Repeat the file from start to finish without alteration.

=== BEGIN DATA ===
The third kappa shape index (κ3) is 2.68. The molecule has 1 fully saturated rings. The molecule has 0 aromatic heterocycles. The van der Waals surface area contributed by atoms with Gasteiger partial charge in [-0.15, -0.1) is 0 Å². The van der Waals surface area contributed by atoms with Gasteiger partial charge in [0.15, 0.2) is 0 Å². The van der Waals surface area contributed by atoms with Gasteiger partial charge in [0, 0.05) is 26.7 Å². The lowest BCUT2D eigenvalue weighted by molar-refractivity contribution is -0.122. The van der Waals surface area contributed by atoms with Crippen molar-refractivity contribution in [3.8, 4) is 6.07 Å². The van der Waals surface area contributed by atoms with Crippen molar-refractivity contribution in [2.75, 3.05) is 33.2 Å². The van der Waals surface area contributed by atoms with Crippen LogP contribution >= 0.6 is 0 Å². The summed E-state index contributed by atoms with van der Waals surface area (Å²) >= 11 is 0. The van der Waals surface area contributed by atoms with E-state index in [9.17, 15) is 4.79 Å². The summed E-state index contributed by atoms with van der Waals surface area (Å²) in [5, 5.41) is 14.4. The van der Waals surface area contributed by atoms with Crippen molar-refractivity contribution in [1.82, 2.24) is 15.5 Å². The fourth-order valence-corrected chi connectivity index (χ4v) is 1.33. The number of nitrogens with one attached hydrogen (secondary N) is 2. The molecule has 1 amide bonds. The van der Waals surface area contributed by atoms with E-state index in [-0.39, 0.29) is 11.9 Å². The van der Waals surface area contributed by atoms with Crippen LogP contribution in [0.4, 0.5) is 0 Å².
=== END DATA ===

The third kappa shape index (κ3) is 2.68. The molecule has 1 fully saturated rings. The molecule has 0 aromatic heterocycles. The van der Waals surface area contributed by atoms with Gasteiger partial charge in [-0.15, -0.1) is 0 Å². The van der Waals surface area contributed by atoms with Gasteiger partial charge in [0.15, 0.2) is 0 Å². The van der Waals surface area contributed by atoms with Gasteiger partial charge in [0, 0.05) is 26.7 Å². The lowest BCUT2D eigenvalue weighted by molar-refractivity contribution is -0.122. The van der Waals surface area contributed by atoms with Crippen molar-refractivity contribution in [3.8, 4) is 6.07 Å². The van der Waals surface area contributed by atoms with Crippen molar-refractivity contribution in [2.75, 3.05) is 33.2 Å². The van der Waals surface area contributed by atoms with Crippen LogP contribution >= 0.6 is 0 Å². The summed E-state index contributed by atoms with van der Waals surface area (Å²) >= 11 is 0. The van der Waals surface area contributed by atoms with E-state index in [9.17, 15) is 4.79 Å². The summed E-state index contributed by atoms with van der Waals surface area (Å²) in [5, 5.41) is 14.4. The van der Waals surface area contributed by atoms with Crippen molar-refractivity contribution in [1.82, 2.24) is 15.5 Å². The fourth-order valence-corrected chi connectivity index (χ4v) is 1.33. The number of nitrogens with one attached hydrogen (secondary N) is 2. The molecule has 1 amide bonds. The van der Waals surface area contributed by atoms with E-state index in [-0.39, 0.29) is 11.9 Å². The van der Waals surface area contributed by atoms with Crippen LogP contribution in [0.4, 0.5) is 0 Å².